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I only have a few posts here so I am somewhat new to the forum. I have been reading a number of the posts though and I am favorably impressed by many of the responses. I am also somewhat new to LaTex so please forgive my mistakes with it.

I am interested in learning more about the fine structure constant [tex]\alpha[/tex], where

[tex] \alpha = e^2/\hbar c \sim 1/137 [/tex]

e = elementary charge

[tex] \hbar = h/2\pi [/tex], h is Planck's constant

c = the speed of light in a vacuum

Another way of writing the fine structure constant is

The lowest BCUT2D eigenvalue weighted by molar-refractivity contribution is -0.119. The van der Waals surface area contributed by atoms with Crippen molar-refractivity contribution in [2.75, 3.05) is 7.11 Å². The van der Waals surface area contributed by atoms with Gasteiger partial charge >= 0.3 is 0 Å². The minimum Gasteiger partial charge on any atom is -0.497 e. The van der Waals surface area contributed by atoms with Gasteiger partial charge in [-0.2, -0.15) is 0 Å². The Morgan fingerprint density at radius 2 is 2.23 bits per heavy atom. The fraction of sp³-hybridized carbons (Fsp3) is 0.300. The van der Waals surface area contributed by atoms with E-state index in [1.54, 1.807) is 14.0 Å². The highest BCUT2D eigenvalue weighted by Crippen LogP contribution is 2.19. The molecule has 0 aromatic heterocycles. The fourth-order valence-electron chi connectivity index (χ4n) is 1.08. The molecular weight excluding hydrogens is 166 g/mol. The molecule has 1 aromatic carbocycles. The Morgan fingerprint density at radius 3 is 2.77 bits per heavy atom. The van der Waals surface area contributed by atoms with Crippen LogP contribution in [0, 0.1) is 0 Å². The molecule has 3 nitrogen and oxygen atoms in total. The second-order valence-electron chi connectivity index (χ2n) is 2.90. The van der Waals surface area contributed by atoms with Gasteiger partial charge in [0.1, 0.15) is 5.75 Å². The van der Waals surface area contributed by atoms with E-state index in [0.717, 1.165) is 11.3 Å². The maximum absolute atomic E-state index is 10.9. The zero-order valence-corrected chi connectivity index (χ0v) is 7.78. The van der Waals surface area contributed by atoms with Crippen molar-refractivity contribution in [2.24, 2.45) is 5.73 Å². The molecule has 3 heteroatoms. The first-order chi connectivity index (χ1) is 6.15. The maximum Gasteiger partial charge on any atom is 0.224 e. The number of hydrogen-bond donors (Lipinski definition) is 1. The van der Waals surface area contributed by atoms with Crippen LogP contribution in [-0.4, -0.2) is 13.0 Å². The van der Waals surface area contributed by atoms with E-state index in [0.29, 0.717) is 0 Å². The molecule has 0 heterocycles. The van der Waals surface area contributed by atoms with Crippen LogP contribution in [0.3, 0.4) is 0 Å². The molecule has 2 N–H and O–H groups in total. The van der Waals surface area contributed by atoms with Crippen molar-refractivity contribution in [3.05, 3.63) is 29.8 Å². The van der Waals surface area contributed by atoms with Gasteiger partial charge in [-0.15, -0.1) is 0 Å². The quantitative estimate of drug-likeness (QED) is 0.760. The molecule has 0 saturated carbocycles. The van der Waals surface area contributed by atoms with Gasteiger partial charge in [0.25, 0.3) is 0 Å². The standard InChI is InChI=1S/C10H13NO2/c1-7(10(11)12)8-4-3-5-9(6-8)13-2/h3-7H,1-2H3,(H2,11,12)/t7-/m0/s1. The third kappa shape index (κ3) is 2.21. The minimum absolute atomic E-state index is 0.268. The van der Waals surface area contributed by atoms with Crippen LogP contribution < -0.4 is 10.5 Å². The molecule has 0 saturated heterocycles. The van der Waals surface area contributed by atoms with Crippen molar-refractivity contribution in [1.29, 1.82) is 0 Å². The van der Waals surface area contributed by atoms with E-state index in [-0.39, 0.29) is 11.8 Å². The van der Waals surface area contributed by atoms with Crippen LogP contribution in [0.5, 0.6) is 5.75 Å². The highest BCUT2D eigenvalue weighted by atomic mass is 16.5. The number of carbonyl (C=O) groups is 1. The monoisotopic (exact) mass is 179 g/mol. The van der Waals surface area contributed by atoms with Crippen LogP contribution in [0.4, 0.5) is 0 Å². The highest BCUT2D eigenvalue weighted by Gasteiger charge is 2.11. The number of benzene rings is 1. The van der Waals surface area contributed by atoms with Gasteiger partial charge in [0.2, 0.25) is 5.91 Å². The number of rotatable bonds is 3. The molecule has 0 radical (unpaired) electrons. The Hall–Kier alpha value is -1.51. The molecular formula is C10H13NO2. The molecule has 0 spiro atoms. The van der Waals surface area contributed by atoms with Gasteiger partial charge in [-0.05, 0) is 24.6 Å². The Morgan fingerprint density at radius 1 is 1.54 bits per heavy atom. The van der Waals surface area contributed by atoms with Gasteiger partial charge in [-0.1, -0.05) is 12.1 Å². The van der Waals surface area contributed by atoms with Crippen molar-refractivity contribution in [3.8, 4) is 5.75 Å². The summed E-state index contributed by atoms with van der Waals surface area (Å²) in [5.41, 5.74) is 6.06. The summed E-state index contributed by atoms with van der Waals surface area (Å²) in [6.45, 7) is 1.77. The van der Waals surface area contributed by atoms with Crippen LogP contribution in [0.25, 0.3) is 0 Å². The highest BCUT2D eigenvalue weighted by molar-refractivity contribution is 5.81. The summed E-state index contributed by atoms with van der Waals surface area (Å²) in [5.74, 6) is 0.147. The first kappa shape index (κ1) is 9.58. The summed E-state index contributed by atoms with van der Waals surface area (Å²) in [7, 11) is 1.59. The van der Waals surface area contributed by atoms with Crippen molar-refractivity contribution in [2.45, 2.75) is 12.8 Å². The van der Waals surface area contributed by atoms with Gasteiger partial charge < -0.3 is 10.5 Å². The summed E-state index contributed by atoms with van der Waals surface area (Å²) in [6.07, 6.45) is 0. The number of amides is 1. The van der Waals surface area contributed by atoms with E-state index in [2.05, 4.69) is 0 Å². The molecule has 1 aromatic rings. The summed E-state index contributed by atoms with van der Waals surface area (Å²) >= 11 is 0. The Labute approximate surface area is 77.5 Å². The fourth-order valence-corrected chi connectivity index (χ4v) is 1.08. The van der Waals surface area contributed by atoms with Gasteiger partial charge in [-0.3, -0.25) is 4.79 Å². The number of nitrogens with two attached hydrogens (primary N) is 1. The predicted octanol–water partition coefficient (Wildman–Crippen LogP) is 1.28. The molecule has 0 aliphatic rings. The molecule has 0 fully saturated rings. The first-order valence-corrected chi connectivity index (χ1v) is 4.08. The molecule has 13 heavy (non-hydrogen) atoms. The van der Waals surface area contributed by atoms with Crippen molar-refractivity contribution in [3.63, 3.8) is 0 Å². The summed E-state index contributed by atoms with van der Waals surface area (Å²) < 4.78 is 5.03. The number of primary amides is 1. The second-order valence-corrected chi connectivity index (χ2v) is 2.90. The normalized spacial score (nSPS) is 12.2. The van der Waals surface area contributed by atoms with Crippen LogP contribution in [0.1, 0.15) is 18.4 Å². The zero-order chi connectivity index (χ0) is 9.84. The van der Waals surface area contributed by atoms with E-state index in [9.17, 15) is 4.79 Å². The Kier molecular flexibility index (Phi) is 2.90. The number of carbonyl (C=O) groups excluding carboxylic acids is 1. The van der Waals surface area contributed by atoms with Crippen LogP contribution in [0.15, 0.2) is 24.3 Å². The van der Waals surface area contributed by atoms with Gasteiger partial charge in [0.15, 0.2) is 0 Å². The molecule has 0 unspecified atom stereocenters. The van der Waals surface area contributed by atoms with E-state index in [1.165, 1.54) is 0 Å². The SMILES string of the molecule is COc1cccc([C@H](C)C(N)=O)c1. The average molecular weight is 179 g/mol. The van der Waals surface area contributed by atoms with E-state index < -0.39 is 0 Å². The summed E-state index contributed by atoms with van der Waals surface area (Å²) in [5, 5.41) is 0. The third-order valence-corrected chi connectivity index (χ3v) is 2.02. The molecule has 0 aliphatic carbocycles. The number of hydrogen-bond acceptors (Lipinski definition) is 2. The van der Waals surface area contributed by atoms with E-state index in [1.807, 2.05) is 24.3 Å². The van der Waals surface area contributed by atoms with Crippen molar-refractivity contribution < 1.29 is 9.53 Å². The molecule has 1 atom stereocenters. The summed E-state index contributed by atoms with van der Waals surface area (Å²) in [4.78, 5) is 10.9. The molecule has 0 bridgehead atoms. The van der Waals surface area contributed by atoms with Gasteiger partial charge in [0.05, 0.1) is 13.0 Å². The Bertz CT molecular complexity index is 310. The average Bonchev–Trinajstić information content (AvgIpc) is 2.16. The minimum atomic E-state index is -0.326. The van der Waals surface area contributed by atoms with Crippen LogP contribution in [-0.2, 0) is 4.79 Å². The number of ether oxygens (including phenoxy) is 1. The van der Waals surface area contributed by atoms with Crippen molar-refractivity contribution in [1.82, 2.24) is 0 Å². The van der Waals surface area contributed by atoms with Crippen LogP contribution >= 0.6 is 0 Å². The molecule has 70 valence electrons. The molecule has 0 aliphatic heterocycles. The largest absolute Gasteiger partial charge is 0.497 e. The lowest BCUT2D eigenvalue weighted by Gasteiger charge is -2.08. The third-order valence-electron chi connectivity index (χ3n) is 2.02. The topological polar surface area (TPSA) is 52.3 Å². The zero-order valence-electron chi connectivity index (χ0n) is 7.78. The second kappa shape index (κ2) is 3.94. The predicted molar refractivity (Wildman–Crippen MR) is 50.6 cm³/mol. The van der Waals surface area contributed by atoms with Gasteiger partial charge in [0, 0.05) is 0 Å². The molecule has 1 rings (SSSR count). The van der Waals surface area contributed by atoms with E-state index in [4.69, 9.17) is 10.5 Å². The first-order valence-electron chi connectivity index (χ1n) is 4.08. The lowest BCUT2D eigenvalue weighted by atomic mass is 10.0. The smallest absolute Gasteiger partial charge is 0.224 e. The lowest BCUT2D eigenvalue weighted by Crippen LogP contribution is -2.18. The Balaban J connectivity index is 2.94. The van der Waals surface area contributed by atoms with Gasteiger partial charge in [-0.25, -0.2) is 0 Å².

[tex] \alpha = \frac{\hbar/mc}{a_0}[/tex]

m = mass of an electron

[tex]a_0[/tex] = the Bohr radius

I understand that the fine structure constant is dimensionless and is one of those enigmatic fundamental constants that pops up in the study of nature.

I further understand that it is used in electrodynamics, how? Where else is it used?

What are the leading explanations as to why it exists and why it might take on the value it has?

Does it relate to other numbers like Pi, e, the number of spatial dimensions in the universe?

What do you think?

John

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# Fine structure constant

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